This blog represents only the opinion of its writers

Friday, February 24, 2012

Totally Normal But Completely Insane

By Matthew Feinberg
Edited by Sami Stein

For those of us who managed to sleep on the train (side note: if you ever have the opportunity to take an overnight train from Kiev to Dnepro, don't) at 6:00am we heard a train conductor say what I assume translates to "Good morning, we arrive in an hour."  An hour later we pulled into Dnepropetrovsk's train station and were met by Yan Sidlekovsky, a long time leader in the community who helped coordinate this portion of our trip.  We went to our hotel and after breakfast and a quick shower, we went to learn about the Jewish community in Dnepro.

Our first stop was the Menorah Center where Zelig Brez - another community leader - gave us the grand tour.  First, we saw the Golden Rose Synagogue, which had just recently been expanded to make more space, including a room for a children's service group.  The amount of detail and symbolism that went into the construction of the synagogue is truly awe-inspiring.  There are six steps leading up to the Ark, one for each day of creation; the five arches for the five Books of Moses are supported by 12 columns for the 12 tribes of Israel.  The synagogue is only a small part of the Menorah Center, a $90 million project that started in 2008 and has created 700 jobs to date.  This seven tower center will have everything from a hotel to a Holocaust Museum and will be open to the entire community.

After a behind-the-scenes peek of this amazing project, we met with Rabbi Kaminezki, the Chabad Rabbi who was sent to lead and rebuild this community in 1990.  Rabbi Kaminezki said that the community has seven departments: religious, education, social, culture, special projects, and sports (this is a very small department).  There is also a community parliament with 90 members; only two of the members are women.  He described Dnepro as a pluralistic community that accepts everyone (i.e. mother was Jewish, or father was Jewish, or even grandfather was Jewish)  This united community has communities within it, like Hillel (more on that later).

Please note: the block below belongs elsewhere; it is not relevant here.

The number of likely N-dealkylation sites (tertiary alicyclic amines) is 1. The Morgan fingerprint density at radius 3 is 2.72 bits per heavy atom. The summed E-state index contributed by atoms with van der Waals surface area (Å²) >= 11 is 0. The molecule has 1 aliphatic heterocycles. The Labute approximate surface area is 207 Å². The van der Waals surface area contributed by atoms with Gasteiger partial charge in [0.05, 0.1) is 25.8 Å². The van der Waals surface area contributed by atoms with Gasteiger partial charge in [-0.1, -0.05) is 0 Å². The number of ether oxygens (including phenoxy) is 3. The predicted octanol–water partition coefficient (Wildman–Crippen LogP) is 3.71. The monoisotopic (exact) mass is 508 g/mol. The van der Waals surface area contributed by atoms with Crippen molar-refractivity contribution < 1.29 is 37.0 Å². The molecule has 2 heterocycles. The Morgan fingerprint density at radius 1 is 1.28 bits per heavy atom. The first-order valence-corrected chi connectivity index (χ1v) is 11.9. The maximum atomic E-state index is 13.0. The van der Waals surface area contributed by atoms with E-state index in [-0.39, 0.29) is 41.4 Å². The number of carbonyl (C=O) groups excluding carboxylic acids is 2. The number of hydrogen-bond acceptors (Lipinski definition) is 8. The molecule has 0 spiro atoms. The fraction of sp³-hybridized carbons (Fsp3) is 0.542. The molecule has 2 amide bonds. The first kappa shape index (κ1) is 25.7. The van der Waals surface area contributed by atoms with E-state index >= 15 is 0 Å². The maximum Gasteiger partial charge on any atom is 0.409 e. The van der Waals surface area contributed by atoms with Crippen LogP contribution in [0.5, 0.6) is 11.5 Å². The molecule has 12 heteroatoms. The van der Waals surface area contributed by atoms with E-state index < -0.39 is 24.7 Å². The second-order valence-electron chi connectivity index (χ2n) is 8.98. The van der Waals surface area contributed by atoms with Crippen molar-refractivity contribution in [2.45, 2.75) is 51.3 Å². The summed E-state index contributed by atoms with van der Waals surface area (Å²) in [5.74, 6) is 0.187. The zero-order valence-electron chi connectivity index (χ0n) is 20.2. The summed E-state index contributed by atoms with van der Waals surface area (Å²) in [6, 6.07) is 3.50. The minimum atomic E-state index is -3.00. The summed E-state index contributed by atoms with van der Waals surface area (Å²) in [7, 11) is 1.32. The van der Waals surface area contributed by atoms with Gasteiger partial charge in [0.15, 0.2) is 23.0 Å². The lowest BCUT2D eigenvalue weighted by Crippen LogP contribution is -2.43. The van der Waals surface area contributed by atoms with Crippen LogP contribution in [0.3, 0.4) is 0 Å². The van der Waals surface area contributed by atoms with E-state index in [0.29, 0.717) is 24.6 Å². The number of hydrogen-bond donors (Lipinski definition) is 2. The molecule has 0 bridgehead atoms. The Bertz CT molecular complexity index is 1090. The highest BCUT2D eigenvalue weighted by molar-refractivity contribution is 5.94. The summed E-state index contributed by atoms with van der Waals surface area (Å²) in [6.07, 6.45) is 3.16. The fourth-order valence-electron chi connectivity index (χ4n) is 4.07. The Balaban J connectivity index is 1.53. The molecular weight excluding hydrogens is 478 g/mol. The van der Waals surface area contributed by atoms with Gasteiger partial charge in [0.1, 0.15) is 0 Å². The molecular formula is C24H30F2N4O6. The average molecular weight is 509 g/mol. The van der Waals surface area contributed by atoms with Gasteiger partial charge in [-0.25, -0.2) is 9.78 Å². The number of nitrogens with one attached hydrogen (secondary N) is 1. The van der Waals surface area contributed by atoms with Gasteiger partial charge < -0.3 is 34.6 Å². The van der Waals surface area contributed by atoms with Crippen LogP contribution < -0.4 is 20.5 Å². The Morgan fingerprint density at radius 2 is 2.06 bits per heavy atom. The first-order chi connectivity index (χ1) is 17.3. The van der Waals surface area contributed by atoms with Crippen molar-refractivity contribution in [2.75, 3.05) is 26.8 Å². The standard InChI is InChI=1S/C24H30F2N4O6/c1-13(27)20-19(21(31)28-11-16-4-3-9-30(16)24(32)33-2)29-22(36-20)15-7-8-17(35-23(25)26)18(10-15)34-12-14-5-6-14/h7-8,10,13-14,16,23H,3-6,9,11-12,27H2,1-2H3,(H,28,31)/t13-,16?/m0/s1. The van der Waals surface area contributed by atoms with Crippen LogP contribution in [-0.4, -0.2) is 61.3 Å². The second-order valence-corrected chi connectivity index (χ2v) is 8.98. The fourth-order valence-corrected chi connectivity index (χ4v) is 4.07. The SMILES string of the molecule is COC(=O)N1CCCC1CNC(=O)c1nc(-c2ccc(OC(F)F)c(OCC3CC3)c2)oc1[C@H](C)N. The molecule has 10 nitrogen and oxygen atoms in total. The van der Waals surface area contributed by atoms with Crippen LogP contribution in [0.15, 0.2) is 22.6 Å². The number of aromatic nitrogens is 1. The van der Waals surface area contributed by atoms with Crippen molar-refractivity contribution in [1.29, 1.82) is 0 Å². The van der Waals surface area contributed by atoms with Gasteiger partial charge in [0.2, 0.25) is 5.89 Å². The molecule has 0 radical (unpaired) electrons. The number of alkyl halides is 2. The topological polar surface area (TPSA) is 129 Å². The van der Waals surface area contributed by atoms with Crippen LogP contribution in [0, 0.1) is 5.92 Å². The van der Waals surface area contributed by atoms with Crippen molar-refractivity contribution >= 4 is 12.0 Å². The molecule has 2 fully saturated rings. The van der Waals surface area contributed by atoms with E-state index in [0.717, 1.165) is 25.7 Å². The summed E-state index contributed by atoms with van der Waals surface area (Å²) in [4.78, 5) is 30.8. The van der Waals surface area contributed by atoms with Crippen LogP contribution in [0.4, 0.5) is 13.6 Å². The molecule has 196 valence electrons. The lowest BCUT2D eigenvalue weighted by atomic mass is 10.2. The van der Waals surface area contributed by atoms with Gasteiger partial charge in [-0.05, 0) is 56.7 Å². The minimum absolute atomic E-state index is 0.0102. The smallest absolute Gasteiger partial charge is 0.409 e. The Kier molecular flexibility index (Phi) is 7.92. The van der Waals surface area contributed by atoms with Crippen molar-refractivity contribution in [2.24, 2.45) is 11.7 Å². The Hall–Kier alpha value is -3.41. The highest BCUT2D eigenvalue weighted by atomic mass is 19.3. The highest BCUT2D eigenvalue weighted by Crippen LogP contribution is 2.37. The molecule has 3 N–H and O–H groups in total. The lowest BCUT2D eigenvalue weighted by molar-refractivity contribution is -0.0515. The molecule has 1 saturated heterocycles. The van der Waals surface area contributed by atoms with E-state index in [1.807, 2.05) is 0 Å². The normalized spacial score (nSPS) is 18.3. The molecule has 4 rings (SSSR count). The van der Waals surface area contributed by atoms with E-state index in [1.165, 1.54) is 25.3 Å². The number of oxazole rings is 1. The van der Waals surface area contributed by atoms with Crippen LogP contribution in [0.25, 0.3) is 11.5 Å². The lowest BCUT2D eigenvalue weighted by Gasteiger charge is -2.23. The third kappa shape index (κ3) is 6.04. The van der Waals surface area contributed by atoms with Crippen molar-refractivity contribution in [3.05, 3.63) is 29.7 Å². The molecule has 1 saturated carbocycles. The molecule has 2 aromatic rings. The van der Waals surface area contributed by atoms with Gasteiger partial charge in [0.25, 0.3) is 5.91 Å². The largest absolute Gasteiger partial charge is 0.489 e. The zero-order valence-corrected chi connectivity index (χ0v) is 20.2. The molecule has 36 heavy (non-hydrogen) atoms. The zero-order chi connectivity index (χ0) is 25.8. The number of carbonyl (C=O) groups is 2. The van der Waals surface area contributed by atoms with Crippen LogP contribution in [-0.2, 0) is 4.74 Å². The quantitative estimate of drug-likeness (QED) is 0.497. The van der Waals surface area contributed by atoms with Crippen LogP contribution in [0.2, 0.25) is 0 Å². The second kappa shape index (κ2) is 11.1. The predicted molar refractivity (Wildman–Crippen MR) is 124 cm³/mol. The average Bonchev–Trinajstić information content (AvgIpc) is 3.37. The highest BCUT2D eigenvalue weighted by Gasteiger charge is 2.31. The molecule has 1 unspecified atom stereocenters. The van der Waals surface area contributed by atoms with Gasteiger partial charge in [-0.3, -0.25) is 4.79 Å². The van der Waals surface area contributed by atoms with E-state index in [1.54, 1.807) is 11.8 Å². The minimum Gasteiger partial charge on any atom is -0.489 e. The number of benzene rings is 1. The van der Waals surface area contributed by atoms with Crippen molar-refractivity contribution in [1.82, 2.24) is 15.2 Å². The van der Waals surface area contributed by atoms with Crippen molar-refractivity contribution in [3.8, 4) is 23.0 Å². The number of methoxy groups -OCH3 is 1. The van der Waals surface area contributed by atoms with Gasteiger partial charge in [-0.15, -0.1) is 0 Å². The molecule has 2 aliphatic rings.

Next, we journeyed to the Or Avner Day School, Dnepro's Jewish Day School.  There we met with Alla, head of the English Department, and the head of the school.  Or Avner is a K-11 ORT school with 400 students.  It is 20 years old and the largest state-sponsored Jewish school in Eastern Europe.  There are three buildings: a male yeshiva, a female yeshiva, and a school for those who are more secular.  Currently, all students are Jewish, but it is open to everyone.  English is taught for four hours a week for every grade.  Also, this summer will be the third English Immersion Camp; it is a three week day camp for the students of the school and also the project I'm working on while interning at the Jewish Community Relations Council of Greater Boston.  While at the school, we also said hello to Havayah, a winter camp that brings together teens from Boston, Haifa, and Dnepro.

For lunch we went to JDC, but before we ate we saw Chessed, the social welfare arm.  Chessed runs programs like Yedid (a club for adults with special needs) and an 85 and older club.  The Yedid members gave us masks that they had been making for Purim.  When we went to the 85+ club, we were not allowed to leave until we had all danced with the club members; needless to say they were very excited and happy that we came to visit them (and they were all amazing dancers!).  After a brief tour of some of the other projects, we sat down to lunch and were joined by Natasha of the JVS Microloan Program.  She walked us through the process of applying for a loan, and then we got to see one of the enterprises: a Judaica shop (the only one in Dnepro).  The shop also housed sofrim (scribes) who showed us a newly finished ketuba (wedding contract) for a wedding taking place that night.  Natasha was proud to share that there has been a 0% default rate on the microloans.

The Women's Clinic was our next stop.  There we met with doctors who told us how Boston's Jewish community had helped the clinic, which is the only provider of pap smears, mammograms, and has greatly reduced the risk of death from cervical cancer.  As we left and thought that we couldn't possibly fit anything else into our schedule, we returned to the Menorah Center to meet with Dnepro Hillel staff.  We asked each other questions and learned about the similarities and differences between Hillel Dnepropetrovsk and the Hillels we were active in on our undergrad campuses.  Hillel Dnepropetrovsk does not feel pressured by the community to follow a certain Judaic path, but does not offer any religious programming (i.e. Shabbat Services) because they are in the same facility as the Synagogue.  The staff also let us know that Hillel Dnepropetrovsk is now 13 years old!